The reason why personal branding doesn’t lead to success for most people is because they follow one of two very silly paths. We at Resumeble resume writing service know, the first silly path is to follow big businesses and the second is to follow celebrities. Branding works for large businesses because they have the resources to mass-media market a series of brand principles while simultaneously convincing people they are true. Celebrities have access to expose that most other people do not. The way to use personal branding as a way to success is to concentrate on a single brand principle and double down on your efforts to push your message.
Sell A Single Brand Principle
You do not have the resources or exposure required to succeed through market-engineered branding. If you want success, you can build a personal brand based on a single element and then adopt that persona in the most relentless manner possible. Selling more than one brand principle is simply too difficult. People should know you as “Bob the computer expert” or “Jenny the hair stylist to the stars.” Personal branding on a more advanced level requires the sort of exposure that only celebrities enjoy.
Opening and Closing Doors
It should go without saying that your personal brand should open doors for you. It is very easy to close doors using negative branding. If you mess up, then people say your reputation is ruined. If you do well, then people praise your self-promotion and personal branding skills.
Your personal brand, and your single branding message, should be something positive that opens doors. For example, promoting yourself as the toughest person in your town is fine if you want to be a professional fighter or work a security job, but it will severely limit any other options you have when it comes to your career.
Go as Far as Creating Your Own Nickname
It sounds silly, but you can do a lot with a nickname. A person selling carpets at wholesale prices can call himself, “The Carpet Man,” and people will remember his nickname long after they have forgotten his real name. “Jimmy Hacker” and “Jenny Goldsmith” seem like silly nicknames, but people will remember them if they are looking for a hacker or a jeweler.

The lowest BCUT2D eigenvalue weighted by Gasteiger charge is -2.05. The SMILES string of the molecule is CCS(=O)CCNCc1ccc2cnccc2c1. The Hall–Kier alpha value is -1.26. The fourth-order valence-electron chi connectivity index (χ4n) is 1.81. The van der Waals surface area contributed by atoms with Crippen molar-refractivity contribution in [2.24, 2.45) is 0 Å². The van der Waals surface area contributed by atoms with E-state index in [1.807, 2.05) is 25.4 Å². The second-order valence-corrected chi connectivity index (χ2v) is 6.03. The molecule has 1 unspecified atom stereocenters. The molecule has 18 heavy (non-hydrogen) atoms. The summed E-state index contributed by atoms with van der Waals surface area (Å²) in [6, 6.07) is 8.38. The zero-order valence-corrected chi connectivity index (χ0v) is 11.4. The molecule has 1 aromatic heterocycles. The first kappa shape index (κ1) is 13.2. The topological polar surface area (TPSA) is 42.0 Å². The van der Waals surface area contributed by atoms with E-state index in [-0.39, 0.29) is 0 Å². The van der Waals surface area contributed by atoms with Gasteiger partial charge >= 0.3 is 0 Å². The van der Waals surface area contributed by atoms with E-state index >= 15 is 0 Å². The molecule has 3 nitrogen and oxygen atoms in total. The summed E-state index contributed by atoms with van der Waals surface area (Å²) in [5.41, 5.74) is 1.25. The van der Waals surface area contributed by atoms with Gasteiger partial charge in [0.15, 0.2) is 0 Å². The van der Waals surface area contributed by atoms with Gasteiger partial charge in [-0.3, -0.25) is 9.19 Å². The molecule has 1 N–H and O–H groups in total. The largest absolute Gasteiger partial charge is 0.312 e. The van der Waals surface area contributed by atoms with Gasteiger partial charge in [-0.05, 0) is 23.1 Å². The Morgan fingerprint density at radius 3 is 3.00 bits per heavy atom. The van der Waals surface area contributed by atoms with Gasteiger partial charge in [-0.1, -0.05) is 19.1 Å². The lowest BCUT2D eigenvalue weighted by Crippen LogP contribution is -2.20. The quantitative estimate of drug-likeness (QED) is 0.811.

Personal branding is not just about having your own website and social media profiles, it is about teaching people your brand principle. Maybe you are “Turkey Burger George” and you have a cafe that sells the very best Turkey burgers, so make sure that your selling point is on every advert, on every poster, and is mentioned whenever anybody makes a purchase.
Personal Branding and A Resume
Let’s say you are looking for a job, and you possess a skill that the employer may like. Make sure you push that skill three or four times in your resume. State how much you love doing [insert skill/brand-principle here] and mention how others consider you an expert in [insert skill/brand-principle here], mention your skills and how they revolve around XXX, and mention them in your objectives section and in your cover letter. The company may be searching for people who are punctual, reliable, and so forth, and you can mention all those things in your resume, but make sure you hammer home your major brand principle (e.g. your expertise in [insert skill/brand-principle here]).
Never be afraid to add an image to your resume and/or your job applications. Other articles may advise against it, but you will be surprised how successful resumes are when they have images attached. Your image also needs to reflect your brand image. Do not be afraid to pander to a stereotype. For example, if you are pushing yourself as a champion programmer, then do not be afraid of showing an image of you with a beard and/or with a little extra weight. Pictures of you with powerful ab muscles draped in a hockey jersey will contradict the personal brand you built up as a champion programmer.